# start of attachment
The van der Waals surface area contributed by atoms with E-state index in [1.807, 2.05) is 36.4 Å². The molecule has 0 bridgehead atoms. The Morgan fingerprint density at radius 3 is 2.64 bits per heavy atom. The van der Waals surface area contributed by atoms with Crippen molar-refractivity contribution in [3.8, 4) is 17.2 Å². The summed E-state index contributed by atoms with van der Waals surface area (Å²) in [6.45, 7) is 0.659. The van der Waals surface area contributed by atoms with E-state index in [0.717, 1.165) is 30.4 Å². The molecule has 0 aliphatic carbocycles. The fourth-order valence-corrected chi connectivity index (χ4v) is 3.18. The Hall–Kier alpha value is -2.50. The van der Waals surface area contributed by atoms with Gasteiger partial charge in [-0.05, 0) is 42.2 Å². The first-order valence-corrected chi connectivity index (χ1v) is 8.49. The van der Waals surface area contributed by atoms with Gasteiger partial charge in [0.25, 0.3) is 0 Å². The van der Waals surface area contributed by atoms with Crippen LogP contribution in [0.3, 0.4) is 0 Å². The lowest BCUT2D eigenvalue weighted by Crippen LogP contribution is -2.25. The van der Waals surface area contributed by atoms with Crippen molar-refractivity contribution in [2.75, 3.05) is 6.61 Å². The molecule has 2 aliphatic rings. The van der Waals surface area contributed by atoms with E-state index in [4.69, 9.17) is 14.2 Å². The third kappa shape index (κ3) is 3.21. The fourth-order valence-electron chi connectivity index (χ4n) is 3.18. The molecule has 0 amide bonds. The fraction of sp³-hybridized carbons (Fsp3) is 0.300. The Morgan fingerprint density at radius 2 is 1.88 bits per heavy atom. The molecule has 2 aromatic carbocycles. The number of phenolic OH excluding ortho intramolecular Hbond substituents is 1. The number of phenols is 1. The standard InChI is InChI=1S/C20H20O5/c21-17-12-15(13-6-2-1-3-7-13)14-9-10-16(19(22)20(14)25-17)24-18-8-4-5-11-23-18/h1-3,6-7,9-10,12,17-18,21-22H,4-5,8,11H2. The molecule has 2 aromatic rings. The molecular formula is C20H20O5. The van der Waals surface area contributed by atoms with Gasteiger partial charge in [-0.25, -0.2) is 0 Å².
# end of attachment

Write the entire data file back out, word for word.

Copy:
The van der Waals surface area contributed by atoms with E-state index in [1.807, 2.05) is 36.4 Å². The molecule has 0 bridgehead atoms. The Morgan fingerprint density at radius 3 is 2.64 bits per heavy atom. The van der Waals surface area contributed by atoms with Crippen molar-refractivity contribution in [3.8, 4) is 17.2 Å². The summed E-state index contributed by atoms with van der Waals surface area (Å²) in [6.45, 7) is 0.659. The van der Waals surface area contributed by atoms with E-state index in [0.717, 1.165) is 30.4 Å². The molecule has 0 aliphatic carbocycles. The fourth-order valence-corrected chi connectivity index (χ4v) is 3.18. The Hall–Kier alpha value is -2.50. The van der Waals surface area contributed by atoms with Gasteiger partial charge in [-0.05, 0) is 42.2 Å². The first-order valence-corrected chi connectivity index (χ1v) is 8.49. The van der Waals surface area contributed by atoms with Gasteiger partial charge in [0.25, 0.3) is 0 Å². The van der Waals surface area contributed by atoms with Crippen LogP contribution in [0.3, 0.4) is 0 Å². The lowest BCUT2D eigenvalue weighted by Crippen LogP contribution is -2.25. The van der Waals surface area contributed by atoms with Crippen molar-refractivity contribution in [2.75, 3.05) is 6.61 Å². The molecule has 2 aliphatic rings. The van der Waals surface area contributed by atoms with E-state index in [4.69, 9.17) is 14.2 Å². The third kappa shape index (κ3) is 3.21. The fourth-order valence-electron chi connectivity index (χ4n) is 3.18. The molecule has 0 amide bonds. The fraction of sp³-hybridized carbons (Fsp3) is 0.300. The Morgan fingerprint density at radius 2 is 1.88 bits per heavy atom. The molecule has 2 aromatic carbocycles. The number of phenolic OH excluding ortho intramolecular Hbond substituents is 1. The number of phenols is 1. The standard InChI is InChI=1S/C20H20O5/c21-17-12-15(13-6-2-1-3-7-13)14-9-10-16(19(22)20(14)25-17)24-18-8-4-5-11-23-18/h1-3,6-7,9-10,12,17-18,21-22H,4-5,8,11H2. The molecule has 2 aromatic rings. The molecular formula is C20H20O5. The van der Waals surface area contributed by atoms with Gasteiger partial charge in [-0.25, -0.2) is 0 Å².